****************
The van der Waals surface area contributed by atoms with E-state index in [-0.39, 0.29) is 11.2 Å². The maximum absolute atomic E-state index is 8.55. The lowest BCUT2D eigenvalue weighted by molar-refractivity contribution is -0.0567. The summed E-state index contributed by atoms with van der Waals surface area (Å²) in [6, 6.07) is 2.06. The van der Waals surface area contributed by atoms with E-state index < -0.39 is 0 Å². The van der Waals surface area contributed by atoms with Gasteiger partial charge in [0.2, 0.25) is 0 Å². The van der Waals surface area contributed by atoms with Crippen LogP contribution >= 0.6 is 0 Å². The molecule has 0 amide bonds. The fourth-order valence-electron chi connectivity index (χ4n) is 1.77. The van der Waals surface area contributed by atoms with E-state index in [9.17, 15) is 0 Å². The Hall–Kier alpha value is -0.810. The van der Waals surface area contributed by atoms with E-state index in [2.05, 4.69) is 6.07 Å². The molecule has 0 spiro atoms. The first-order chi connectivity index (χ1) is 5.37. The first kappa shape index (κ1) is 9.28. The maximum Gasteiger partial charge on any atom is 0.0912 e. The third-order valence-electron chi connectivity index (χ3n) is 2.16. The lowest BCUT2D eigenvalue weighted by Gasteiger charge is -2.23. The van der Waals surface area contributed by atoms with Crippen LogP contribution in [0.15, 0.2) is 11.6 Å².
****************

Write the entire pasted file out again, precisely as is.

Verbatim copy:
The van der Waals surface area contributed by atoms with E-state index in [-0.39, 0.29) is 11.2 Å². The maximum absolute atomic E-state index is 8.55. The lowest BCUT2D eigenvalue weighted by molar-refractivity contribution is -0.0567. The summed E-state index contributed by atoms with van der Waals surface area (Å²) in [6, 6.07) is 2.06. The van der Waals surface area contributed by atoms with E-state index < -0.39 is 0 Å². The van der Waals surface area contributed by atoms with Gasteiger partial charge in [0.2, 0.25) is 0 Å². The van der Waals surface area contributed by atoms with Crippen LogP contribution >= 0.6 is 0 Å². The molecule has 0 amide bonds. The fourth-order valence-electron chi connectivity index (χ4n) is 1.77. The van der Waals surface area contributed by atoms with E-state index in [9.17, 15) is 0 Å². The Hall–Kier alpha value is -0.810. The van der Waals surface area contributed by atoms with E-state index in [2.05, 4.69) is 6.07 Å². The molecule has 0 spiro atoms. The first-order chi connectivity index (χ1) is 5.37. The first kappa shape index (κ1) is 9.28. The maximum Gasteiger partial charge on any atom is 0.0912 e. The third-order valence-electron chi connectivity index (χ3n) is 2.16. The lowest BCUT2D eigenvalue weighted by Gasteiger charge is -2.23. The van der Waals surface area contributed by atoms with Crippen LogP contribution in [0.15, 0.2) is 11.6 Å².